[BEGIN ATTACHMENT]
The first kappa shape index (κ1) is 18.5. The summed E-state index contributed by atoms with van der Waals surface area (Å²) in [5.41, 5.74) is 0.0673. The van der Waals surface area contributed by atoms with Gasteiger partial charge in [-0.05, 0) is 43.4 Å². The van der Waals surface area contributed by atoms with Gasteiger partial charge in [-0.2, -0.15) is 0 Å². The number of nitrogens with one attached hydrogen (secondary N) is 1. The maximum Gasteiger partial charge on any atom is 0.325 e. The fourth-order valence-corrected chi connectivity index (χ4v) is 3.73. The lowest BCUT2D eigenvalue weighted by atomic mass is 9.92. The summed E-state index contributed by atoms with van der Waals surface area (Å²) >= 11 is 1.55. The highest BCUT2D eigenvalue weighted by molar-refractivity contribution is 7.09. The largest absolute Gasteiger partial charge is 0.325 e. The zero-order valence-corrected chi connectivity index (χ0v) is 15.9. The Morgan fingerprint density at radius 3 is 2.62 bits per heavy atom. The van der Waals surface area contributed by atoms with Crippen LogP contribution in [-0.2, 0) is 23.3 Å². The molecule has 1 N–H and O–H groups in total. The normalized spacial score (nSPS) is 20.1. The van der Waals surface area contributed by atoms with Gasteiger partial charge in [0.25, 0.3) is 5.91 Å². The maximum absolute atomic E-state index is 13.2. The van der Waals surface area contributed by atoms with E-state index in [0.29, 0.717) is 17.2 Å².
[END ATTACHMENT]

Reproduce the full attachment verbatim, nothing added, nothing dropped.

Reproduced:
The first kappa shape index (κ1) is 18.5. The summed E-state index contributed by atoms with van der Waals surface area (Å²) in [5.41, 5.74) is 0.0673. The van der Waals surface area contributed by atoms with Gasteiger partial charge in [-0.05, 0) is 43.4 Å². The van der Waals surface area contributed by atoms with Gasteiger partial charge in [-0.2, -0.15) is 0 Å². The number of nitrogens with one attached hydrogen (secondary N) is 1. The maximum Gasteiger partial charge on any atom is 0.325 e. The fourth-order valence-corrected chi connectivity index (χ4v) is 3.73. The lowest BCUT2D eigenvalue weighted by atomic mass is 9.92. The summed E-state index contributed by atoms with van der Waals surface area (Å²) >= 11 is 1.55. The highest BCUT2D eigenvalue weighted by molar-refractivity contribution is 7.09. The largest absolute Gasteiger partial charge is 0.325 e. The zero-order valence-corrected chi connectivity index (χ0v) is 15.9. The Morgan fingerprint density at radius 3 is 2.62 bits per heavy atom. The van der Waals surface area contributed by atoms with Crippen LogP contribution in [-0.2, 0) is 23.3 Å². The molecule has 1 N–H and O–H groups in total. The normalized spacial score (nSPS) is 20.1. The van der Waals surface area contributed by atoms with Gasteiger partial charge in [0.25, 0.3) is 5.91 Å². The maximum absolute atomic E-state index is 13.2. The van der Waals surface area contributed by atoms with E-state index in [0.29, 0.717) is 17.2 Å².